Little Dolls

By Beck

When I was young, I had very decided tastes in names:

I liked them antique.

I liked them flowery.

I liked them long and rippling with syllables.

Arabella! Cordelia! Sebastian!

And then I got married and pregnant and found out that my husband expected to have some say in what our children would be named. Oh, and that we had VERY different tastes in names and that we would somehow need to figure out a name that we both could at least stand. So we managed, obviously, but things had become pretty tense by the time we had The Baby and she was actually unnamed for a little while, which is apparently pretty uncommon these days.

I had always expected to have a husband who wanted to be an involved father. (my own father was a stay-at-home parent for much of my childhood, in fact.) What surprised me in having a husband who also wanted to be an involved father is that his involvement would be full and not directed by me and my whims. I had thought – and this is something I’m only able to articulate now – that I would be the boss of the kids, that my husband would help out according to what I wanted and asked as I did the primary job of child-raising. I had thought that I would pick out their names and he would agree with them. I would decide what would happen with the kid and he would go along with it. You know, THAT kind of involved fatherhood.

“I went shopping for Christmas presents today,” he told me casually in mid-December of 1999. “I bought some cute things for the baby.” I stared at him, feeling at once usurped – wasn’t buying Christmas presents solely the mother’s job? – and utterly charmed that my baby had a father who was involved enough to walk into a toy store on his own. His gifts weren’t things that I would have bought but they were still just right, and over time I realized that the same could be said for all of our parenting – what he brings to our children is different than what I bring, and a blessing for them.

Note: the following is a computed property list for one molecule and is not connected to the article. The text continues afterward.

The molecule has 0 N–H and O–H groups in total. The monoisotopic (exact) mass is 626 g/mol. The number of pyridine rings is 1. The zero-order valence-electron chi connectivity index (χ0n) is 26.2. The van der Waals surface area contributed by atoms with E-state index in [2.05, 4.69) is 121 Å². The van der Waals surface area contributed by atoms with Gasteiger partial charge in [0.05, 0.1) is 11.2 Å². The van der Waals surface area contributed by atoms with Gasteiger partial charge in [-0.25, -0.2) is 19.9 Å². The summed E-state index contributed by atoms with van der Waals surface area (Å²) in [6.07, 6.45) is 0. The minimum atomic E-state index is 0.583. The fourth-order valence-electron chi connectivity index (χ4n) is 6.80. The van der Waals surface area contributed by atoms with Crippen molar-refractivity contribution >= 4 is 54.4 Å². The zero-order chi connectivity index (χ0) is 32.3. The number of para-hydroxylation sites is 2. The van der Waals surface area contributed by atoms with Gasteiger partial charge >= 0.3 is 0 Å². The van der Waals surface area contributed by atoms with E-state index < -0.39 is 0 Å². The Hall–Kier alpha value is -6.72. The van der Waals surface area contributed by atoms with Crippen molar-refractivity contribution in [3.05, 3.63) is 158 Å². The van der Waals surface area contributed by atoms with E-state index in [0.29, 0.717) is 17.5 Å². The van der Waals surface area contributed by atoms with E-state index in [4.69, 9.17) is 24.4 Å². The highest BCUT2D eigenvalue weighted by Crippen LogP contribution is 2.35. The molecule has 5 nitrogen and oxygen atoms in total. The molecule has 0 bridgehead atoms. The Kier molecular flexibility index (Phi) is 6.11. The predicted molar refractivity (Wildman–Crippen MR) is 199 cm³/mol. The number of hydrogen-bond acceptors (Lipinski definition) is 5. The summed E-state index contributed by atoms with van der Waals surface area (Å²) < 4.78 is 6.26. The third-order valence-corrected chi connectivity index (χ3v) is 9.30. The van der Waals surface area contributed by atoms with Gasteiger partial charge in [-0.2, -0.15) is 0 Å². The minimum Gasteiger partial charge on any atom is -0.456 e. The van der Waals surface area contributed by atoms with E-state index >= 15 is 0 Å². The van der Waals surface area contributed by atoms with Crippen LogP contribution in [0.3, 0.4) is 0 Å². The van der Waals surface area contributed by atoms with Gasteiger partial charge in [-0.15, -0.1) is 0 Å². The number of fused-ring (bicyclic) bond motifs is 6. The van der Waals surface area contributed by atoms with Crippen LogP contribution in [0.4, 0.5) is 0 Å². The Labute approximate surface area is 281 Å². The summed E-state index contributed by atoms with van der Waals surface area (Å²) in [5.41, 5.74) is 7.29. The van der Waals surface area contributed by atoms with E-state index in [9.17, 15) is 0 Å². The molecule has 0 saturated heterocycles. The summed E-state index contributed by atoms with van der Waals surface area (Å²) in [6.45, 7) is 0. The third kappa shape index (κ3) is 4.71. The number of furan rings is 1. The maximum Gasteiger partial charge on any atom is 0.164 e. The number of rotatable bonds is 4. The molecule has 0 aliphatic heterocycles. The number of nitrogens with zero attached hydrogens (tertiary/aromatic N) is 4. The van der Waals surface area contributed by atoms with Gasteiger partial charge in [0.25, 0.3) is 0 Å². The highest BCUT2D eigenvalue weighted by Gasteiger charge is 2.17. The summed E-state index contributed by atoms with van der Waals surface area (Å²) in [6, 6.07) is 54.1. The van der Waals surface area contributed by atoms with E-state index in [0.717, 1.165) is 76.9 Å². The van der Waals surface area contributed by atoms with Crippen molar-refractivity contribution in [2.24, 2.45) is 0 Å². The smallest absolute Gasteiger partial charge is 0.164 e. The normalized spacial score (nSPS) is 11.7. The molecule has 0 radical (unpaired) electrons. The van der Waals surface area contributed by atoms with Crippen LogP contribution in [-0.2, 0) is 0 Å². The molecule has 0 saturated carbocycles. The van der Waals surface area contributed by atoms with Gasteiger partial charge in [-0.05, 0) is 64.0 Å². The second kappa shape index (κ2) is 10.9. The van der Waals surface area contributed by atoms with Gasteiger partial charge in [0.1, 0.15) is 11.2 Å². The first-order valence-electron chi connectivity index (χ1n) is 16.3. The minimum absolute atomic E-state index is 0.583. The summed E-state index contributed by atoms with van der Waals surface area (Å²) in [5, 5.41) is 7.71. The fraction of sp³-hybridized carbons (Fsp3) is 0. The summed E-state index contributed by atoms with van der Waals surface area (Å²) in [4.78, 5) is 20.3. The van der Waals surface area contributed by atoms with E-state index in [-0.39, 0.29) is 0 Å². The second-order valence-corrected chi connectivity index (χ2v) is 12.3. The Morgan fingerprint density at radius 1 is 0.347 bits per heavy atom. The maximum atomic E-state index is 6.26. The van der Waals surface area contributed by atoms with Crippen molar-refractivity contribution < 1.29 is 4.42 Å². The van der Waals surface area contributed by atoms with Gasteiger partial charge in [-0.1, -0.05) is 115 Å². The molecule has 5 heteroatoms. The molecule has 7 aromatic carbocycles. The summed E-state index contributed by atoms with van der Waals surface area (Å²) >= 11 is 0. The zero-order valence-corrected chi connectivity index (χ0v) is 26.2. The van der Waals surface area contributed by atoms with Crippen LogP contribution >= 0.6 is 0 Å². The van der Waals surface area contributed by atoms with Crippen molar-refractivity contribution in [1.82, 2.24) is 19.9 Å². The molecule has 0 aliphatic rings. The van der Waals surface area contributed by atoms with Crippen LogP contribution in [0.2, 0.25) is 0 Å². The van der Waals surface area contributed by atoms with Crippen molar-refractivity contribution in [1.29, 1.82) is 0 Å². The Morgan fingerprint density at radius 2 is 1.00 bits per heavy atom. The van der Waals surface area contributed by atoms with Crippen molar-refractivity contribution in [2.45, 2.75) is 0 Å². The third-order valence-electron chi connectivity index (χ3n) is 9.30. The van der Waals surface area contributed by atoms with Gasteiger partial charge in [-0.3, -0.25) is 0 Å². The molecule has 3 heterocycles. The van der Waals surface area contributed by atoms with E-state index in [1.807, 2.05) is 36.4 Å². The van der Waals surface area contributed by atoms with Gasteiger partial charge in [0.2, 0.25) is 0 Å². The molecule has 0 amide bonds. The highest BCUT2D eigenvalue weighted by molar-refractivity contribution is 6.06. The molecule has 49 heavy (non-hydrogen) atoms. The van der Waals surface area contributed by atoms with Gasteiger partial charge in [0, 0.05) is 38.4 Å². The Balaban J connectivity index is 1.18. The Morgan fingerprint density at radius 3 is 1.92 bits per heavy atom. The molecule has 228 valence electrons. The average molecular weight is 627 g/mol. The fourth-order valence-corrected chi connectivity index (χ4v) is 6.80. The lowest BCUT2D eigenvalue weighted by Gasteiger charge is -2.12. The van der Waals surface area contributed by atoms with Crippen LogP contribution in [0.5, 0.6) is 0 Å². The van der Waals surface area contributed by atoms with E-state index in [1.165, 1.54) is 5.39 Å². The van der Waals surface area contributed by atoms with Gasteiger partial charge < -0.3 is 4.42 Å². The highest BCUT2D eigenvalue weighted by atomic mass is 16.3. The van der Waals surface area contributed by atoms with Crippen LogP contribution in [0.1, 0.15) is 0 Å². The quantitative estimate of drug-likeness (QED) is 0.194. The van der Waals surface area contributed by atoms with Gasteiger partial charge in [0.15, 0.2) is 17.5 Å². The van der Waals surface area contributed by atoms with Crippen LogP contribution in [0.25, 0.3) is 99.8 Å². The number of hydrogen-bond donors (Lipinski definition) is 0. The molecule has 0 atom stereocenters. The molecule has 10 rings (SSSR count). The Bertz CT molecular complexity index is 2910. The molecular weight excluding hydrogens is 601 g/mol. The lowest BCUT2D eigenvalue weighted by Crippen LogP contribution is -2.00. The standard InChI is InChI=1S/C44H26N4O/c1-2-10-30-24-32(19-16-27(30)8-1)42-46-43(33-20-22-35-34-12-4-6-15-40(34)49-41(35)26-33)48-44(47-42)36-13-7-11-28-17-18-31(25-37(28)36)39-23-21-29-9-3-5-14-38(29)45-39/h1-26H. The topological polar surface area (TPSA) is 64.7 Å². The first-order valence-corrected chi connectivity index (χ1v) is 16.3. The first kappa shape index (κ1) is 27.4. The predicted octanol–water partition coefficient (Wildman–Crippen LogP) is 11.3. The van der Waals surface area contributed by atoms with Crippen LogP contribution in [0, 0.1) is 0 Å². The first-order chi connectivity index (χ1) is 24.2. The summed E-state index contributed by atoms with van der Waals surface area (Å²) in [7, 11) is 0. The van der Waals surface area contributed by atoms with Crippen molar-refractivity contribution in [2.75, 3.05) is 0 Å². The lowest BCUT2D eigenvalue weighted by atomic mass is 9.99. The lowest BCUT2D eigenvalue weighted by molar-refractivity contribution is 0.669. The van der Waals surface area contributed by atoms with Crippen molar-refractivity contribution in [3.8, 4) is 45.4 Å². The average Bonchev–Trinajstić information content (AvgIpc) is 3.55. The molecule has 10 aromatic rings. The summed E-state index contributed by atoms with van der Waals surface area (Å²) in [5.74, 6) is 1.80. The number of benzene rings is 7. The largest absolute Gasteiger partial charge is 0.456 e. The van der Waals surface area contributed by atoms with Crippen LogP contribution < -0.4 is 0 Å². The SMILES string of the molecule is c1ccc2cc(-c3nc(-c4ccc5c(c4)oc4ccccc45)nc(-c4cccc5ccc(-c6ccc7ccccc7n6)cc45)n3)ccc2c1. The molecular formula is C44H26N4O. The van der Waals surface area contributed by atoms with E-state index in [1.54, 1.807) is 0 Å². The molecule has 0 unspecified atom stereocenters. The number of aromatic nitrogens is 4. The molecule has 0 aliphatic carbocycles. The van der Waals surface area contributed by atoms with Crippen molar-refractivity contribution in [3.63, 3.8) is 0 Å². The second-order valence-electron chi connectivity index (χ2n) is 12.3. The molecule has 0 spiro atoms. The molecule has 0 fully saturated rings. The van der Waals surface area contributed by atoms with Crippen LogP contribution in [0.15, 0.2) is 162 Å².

I found a list of potential baby names that I’d written maybe 20 years ago, tucked away in a long-forgotten book. Teenaged me had confidently presumed that I’d get married and have a whole whack of kids with dollhouse doll names and their father would tootle off to work in his dollhouse car and come home and sit stiffly at the table, while I bustled around and made all the decisions for everyone. Real married life has been more about compromise than I ever would have imagined when I wrote my silly, ornate teenaged lists, names for little china dolls to be tucked away and outgrown.

Beck blogs at Frog And Toad Are Still Friends.

26 Responses to Little Dolls
  1. Tracy
    May 14, 2009 | 10:17 am

    Oh, the names that are written down from when I was younger…ewww….
    Surprisingly, I still love all four of my children’s names.
    Parenting is so much a compromise, and as you described, my husband is a blessing to our brood, too. Good things he’s NOT just like me!

  2. Julia
    May 14, 2009 | 10:21 am

    Oh, you make me laugh about the names… I had similar taste in names when I was in my tweens and teens, but somehow they didn’t seem right when I arrived in adulthood.

  3. Alison
    May 14, 2009 | 10:30 am

    Thank goodness for involved fathers, even if their involvement doesn’t look like what we expected! I certainly wouldn’t want to make all the parenting decisions, even if it meant I got my own way all the time.

    In fact, I WISH my husband would buy some of the Christmas presents. He does other stuff, though.

  4. Mad
    May 14, 2009 | 10:33 am

    My husband didn’t necessarily want children. I am floored daily by how fantastic he is as a parent.

  5. edj
    May 14, 2009 | 10:43 am

    I could have written this post! Except that my teenage taste in names was much worse than yours.